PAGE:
1974: Two curious subway riders look into the window of a new style subway car, by the Metropolitan Transit Authority in New York City’s IND station at 57th street and Sixth Avenue, May 13, 1974. A special press and invited guests ride to the Wall Street area followed the showing. (AP Photo/Ron Frehm)

Grafitti on New York City subways and Buses, on July 26, 1972 in New York. (AP Photo/Jim Wells)
1972: Grafitti on New York City subways and Buses, on July 26, 1972 in New York. (AP Photo/Jim Wells)

Subway crowds at Times Square Station in New York  March 4, 1970. (AP Photo/Anthony Camerano)
1970: Subway crowds at Times Square Station in New York March 4, 1970. (AP Photo/Anthony Camerano)

A New York City subway train, the Manhattan-bound number 7, is pictured on the at Main Street, Queens platform with doors open waiting for passengers, 1966. (AP Photo)
1966: A New York City subway train, the Manhattan-bound number 7, is pictured on the at Main Street, Queens platform with doors open waiting for passengers. (AP Photo)

Passengers ride in a car on a New York City subway train, 1966. (AP Photo)
1966: Passengers ride in a car on a New York City subway train, 1966. (AP Photo)

Passengers sit patiently in near-darkness in a stalled subway car at West 4th Street in the Manhattan section of New York, Nov. 9, 1965, during the massive power failure that darkened a vast portion of the northeast including New York State, most of New England, parts of New Jersey and Pennsylvania, and Ontario, Canada.  (AP Photo/Jerry Mosey)
1965: Passengers sit patiently in near-darkness in a stalled subway car at West 4th Street in the Manhattan section of New York, Nov. 9, 1965, during the massive power failure that darkened a vast portion of the northeast including New York State, most of New England, parts of New Jersey and Pennsylvania, and Ontario, Canada. (AP Photo/Jerry Mosey)

Actress Shirley MacLaine in New York subway on way to World?s Fair for premiere of her picture ?What A Way to Go? May 13, 1964. (AP Photo/Marty Zimmerman)
1964: Actress Shirley MacLaine in New York subway on way to World’s Fair for premiere of her picture ‘What A Way to Go’ May 13, 1964. (AP Photo/Marty Zimmerman)

Subway motorman Joseph Elender, 59, had a job but he didn't have to work. He was aboard a fully automated subway train as it made its inaugural run over the shuttle line between Grand Central and Times Square in New York, Jan. 5, 1962. The train ran itself and Elender merely had to sit there. He was aboard under an arrangement agreed upon after the Transport Workers Union protested the proposed crewless inauguration of the shuttle run. (AP Photo/Hans von Nolde)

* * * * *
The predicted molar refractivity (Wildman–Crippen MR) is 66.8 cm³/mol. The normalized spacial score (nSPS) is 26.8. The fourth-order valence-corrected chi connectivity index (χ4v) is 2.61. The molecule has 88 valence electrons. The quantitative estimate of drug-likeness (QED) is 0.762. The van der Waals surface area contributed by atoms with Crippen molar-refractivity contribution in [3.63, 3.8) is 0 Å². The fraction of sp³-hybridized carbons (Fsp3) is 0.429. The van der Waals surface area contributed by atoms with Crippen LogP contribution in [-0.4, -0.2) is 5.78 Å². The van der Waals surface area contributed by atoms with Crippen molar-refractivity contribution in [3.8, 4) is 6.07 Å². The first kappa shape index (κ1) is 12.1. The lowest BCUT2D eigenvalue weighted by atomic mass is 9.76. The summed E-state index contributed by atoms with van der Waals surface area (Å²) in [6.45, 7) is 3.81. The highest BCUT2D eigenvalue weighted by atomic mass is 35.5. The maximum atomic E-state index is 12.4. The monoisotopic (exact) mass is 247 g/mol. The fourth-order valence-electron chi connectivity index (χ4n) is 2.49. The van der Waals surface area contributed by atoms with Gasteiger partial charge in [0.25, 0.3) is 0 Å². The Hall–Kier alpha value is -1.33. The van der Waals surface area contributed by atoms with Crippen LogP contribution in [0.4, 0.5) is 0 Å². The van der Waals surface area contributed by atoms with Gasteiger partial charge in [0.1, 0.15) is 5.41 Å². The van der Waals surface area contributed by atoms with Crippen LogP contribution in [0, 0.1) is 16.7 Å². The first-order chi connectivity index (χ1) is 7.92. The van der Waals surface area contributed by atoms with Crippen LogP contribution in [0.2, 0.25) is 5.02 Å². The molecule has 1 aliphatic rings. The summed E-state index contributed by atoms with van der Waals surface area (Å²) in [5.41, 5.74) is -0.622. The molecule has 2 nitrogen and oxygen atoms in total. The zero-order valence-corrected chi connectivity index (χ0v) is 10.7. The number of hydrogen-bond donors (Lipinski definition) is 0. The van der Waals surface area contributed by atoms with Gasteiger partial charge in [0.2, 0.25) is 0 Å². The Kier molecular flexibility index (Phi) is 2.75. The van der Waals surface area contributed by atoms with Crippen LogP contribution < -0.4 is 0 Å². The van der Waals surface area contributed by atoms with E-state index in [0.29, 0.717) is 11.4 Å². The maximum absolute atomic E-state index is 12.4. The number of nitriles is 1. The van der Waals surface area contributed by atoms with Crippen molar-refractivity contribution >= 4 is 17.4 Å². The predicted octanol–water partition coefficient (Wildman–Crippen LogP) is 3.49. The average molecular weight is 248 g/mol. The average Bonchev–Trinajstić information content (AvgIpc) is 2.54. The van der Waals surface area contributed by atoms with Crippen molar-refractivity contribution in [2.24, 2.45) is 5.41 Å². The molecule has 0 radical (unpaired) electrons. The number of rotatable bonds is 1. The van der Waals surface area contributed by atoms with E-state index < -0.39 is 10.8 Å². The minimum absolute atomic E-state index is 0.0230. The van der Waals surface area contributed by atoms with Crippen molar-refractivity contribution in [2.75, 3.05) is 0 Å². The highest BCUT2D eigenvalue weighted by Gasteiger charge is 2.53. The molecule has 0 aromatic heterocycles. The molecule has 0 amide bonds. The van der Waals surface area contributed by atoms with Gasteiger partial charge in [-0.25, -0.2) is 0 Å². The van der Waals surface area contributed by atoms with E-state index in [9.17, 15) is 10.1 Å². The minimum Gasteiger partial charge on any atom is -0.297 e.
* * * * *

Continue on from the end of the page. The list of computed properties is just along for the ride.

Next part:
1962: Subway motorman Joseph Elender, 59, had a job but he didn’t have to work. He was aboard a fully automated subway train as it made its inaugural run over the shuttle line between Grand Central and Times Square in New York, Jan. 5, 1962. The train ran itself and Elender merely had to sit there. He was aboard under an arrangement agreed upon after the Transport Workers Union protested the proposed crewless inauguration of the shuttle run. (AP Photo/Hans von Nolde)

Passengers on special train to New Yorks Aqueduct in Queens compare notes as train leaves subway station at Eighth Avenue and 42nd Street in Manhattan, New York on March 21, 1960. From left to right: Joe Unbomski of Carteret, New Jersey; Matt Dager of Englewood, N.J.; and John Driscoll, also of Carteret. (AP Photo/John Lindsay)
1960: Passengers on a special train to New Yorks Aqueduct in Queens compare notes as the train leaves the subway station at Eighth Avenue and 42nd Street in Manhattan, New York on March 21, 1960. (AP Photo/John Lindsay)

While other subway passengers perspire in the warm and humid underground station, Paul Forman appears cool and comfortable in the experimental air conditioned train which made its first run in New York City, July 9, 1956. The test run, which included six air conditioned cars and two old cars, was made on the East Side IRT line. The new cars provide soft music, modern design, air cooling units, deodorizers and filters to reduce germs. When the train left Grand Central Station the temperature was 89-degrees in the old cars while the new cars registered 76.5 degrees. (AP Photo/Harry Harris)
1956: While other subway passengers perspire in the warm and humid underground station, Paul Forman appears cool and comfortable in the experimental air conditioned train which made its first run in New York City, July 9, 1956. The test run, which included six air conditioned cars and two old cars, was made on the East Side IRT line. The new cars provide soft music, modern design, air cooling units, deodorizers and filters to reduce germs. When the train left Grand Central Station the temperature was 89-degrees in the old cars while the new cars registered 76.5 degrees. (AP Photo/Harry Harris)